GLOBAL - As the agriculture ministers from the world's leading economies agree over the importance of food security and sustainability, we could see great improvements in these areas in the coming years. Researchers in Canada are stressing the importance of controlling water use on pig farms. While the number of new cases of PED appears to be declining, African swine fever has hit a commercial farm in Cape Verde.
Agriculture ministers from around the world have backed a plan to increase food security and sustainability and reduce food waste.
Following the G20 meeting of agriculture ministers in Turkey, the ministers said that the pressures on natural resources and biodiversity and the impacts of climate change have produced a need for a rise in productivity while at the same time moving towards food systems that are more sustainable.
By keeping closer tabs on water use, pork producers can cut costs by reducing water waste and by reducing the volumes of manure that must be handled, according to new research from the Prairie Swine Centre in Canada.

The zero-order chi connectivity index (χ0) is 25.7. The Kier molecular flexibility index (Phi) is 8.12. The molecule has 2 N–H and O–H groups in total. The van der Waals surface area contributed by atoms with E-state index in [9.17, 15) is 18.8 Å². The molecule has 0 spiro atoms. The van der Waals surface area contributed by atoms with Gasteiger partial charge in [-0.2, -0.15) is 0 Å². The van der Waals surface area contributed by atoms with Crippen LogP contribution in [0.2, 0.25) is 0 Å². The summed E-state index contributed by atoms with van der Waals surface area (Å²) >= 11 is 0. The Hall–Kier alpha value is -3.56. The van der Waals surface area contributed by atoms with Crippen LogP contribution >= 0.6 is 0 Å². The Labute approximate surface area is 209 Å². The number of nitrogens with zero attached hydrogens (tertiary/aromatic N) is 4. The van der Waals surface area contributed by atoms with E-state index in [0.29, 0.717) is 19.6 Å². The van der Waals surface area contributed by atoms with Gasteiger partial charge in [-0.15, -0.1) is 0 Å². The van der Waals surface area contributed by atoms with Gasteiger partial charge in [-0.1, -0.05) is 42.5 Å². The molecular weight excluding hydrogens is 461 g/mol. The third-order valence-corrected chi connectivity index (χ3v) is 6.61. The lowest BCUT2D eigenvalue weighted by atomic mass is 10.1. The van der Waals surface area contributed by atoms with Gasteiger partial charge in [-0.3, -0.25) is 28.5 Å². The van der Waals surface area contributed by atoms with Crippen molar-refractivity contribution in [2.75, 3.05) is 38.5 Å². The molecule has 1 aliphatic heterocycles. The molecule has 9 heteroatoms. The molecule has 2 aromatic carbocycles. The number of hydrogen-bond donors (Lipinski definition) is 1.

In a move likely to be welcomed by the pig industry, the World Health Organization (WHO) has issued new guidelines for naming new human infectious diseases. Among the recommendations is an end to the use of names such as 'bird flu' and 'swine flu', which have unintended negative impacts by stigmatising certain communities or economic sectors.
Key players in the Danish pig industry have good intentions when it comes to animal welfare but financial considerations often get in the way of implementing change, according to a new report by researchers from the University of Copenhagen and Aarhus University.
In news of African swine fever in the last week, new outbreaks have been reported in Latvia, Ukraine and Poland – all in wild boar – and on a farm of 1,000 pigs on Boavista Island of Cape Verde.
The number of pig farm samples that are confirmed positive for porcine epidemic diarrhoea virus (PEDV) in the United States in the last week reported was 17, continuing the downward trend expected as temperatures rise. In Canada, a veterinary epidemiologist has reported that western Canada's pork industry has continued to keep the virus at bay.
A disinfectant based on hydrogen peroxide has been tested against the PED virus at Michigan State University, and confirmed to be effective under simulated commercial conditions.